Florida asks: Democracy or voter purges?

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MIAMI - Will they side with democracy or Rick Scott?

That's what Florida Watch Action is asking: Will right-wing elected officials in the state act to stop Gov. Rick Scott, Secretary of State Kurt Browning and Republican Party allies from continuing an illegal voter purge, or will they, like Sen. Marco Rubio, R-Fla., continue to offer the governor support?

The group is asking voters to call Rep. Connie Mack, R-Fla., and several other lawmakers to demand they take a stand.

Critics charge that the Scott administration, under the guise of fighting voter fraud, has been illegally purging voter rolls to remove thousands of people, especially Latinos and Democrats. Florida Watch Action argues that Scott is trying to recreate "the infamous voter purge of 2000," which, they say, led to putting George W. Bush in the White House that year. While the actual results are still up in the air, Bush officially won the state by less than 600 votes after a vote recount was halted.

The U.S. Department of Justice filed a lawsuit June 12 demanding that Florida end the purges. The DOJ says Florida is violating the 1993 National Voter Registration Act.

"Congress enacted the NVRA against a historical backdrop in this country in which purge programs initiated close to elections prevented and deterred eligible citizens from casting ballots," Assistant Attorney General Thomas Perez said in a press release.

"The 90-day quiet period in the NVRA protects eligible voters from being dropped from the rolls right before an election," Perez continued. This refers to a protected 90-day period leading up to elections. In Florida congressional primaries will be held Aug. 14.

"It appears that Florida has undertaken a new program for voter removal within this 90-day period that has critical imperfections, which lead to errors that harm and confuse eligible voters," Perez said.

Indeed, a number of errors have been found already. In May, for example, 91-year-old World War II veteran Bill Internicola, who was born in Brooklyn, was sent a letter demanding proof of his citizenship - or be dropped from the voting rolls. Whether or not such "errors" are intentional has been part of a vigorous debate statewide.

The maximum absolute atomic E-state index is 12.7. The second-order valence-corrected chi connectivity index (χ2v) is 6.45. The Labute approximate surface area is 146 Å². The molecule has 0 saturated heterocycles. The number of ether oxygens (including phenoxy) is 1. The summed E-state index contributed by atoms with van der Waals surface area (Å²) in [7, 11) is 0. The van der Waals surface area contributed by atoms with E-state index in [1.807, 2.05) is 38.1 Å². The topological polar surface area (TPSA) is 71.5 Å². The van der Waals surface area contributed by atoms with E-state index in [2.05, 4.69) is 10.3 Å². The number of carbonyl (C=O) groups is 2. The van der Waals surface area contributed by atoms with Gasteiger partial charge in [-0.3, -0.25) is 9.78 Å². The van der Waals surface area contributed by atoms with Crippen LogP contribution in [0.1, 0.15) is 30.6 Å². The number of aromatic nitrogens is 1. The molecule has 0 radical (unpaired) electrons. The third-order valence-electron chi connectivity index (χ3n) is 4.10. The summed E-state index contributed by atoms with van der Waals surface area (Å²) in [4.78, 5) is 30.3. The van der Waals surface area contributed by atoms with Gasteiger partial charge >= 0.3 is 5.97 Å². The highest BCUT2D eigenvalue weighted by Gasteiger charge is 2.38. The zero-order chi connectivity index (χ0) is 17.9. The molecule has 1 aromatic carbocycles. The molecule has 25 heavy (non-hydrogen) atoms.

Those who say the "errors" are intentional, note that Intericola, obviously a citizen, lives in Broward County, the second most heavily Democratic county in the state.

When asked by Bloomberg News about the purges, Sen. Rubio defended the actions on June 13, saying, "How could anyone argue against a state identifying people who are not rightfully on the voter rolls and removing them from the voter rolls?"

Aside from Florida Watch Action and the federal Justice Department, a host of groups across the state have taken their own actions. This includes a June 19 lawsuit on behalf of two of the disenfranchised and several organizational plaintiffs, including Veyeyo, the Florida Immigrant Coalition, the National Congress for Puerto Rican Rights, Florida New Majority, and 1199 SEIU.

The lawsuit charges that the new rules violate the NVRA as well as the 1965 Voting Rights Act, in that it causes disproportionate harm to minorities and immigrants.

Maria Rodriguez, executive director of the Florida Immigrant Coalition, said, "We see this purge as part of a continuum of attacks on immigrants that could impact this community's confidence that their votes this election will be counted."

According to those filing the lawsuit, 500 of the 2,700 people the state identified as possible non-citizens have already proven their status as legal voters. However, the filers note, proving citizenship can be onerous, making it likely that hundreds of legal voters will be disenfranchised if the purges are allowed to continue.

Eighty-seven percent of people on the purge list are minorities, including Latinos, who make up 53 percent of the list alone, and Haitian Americans.

Catherine M. Flanagan, director of the Election Administration Program at Project Vote, said in a press release, "This lawsuit will protect eligible voters in every county in Florida from walking into a polling place only to find that the state has erroneously decreed they cannot participate in this election. This purge is profoundly undemocratic and must be stopped."

Florida is a swing state, meaning that this year's presidential election could in part be determined by whether the voter purges continue.

Photo: Adrian Salgado // CC 2.0

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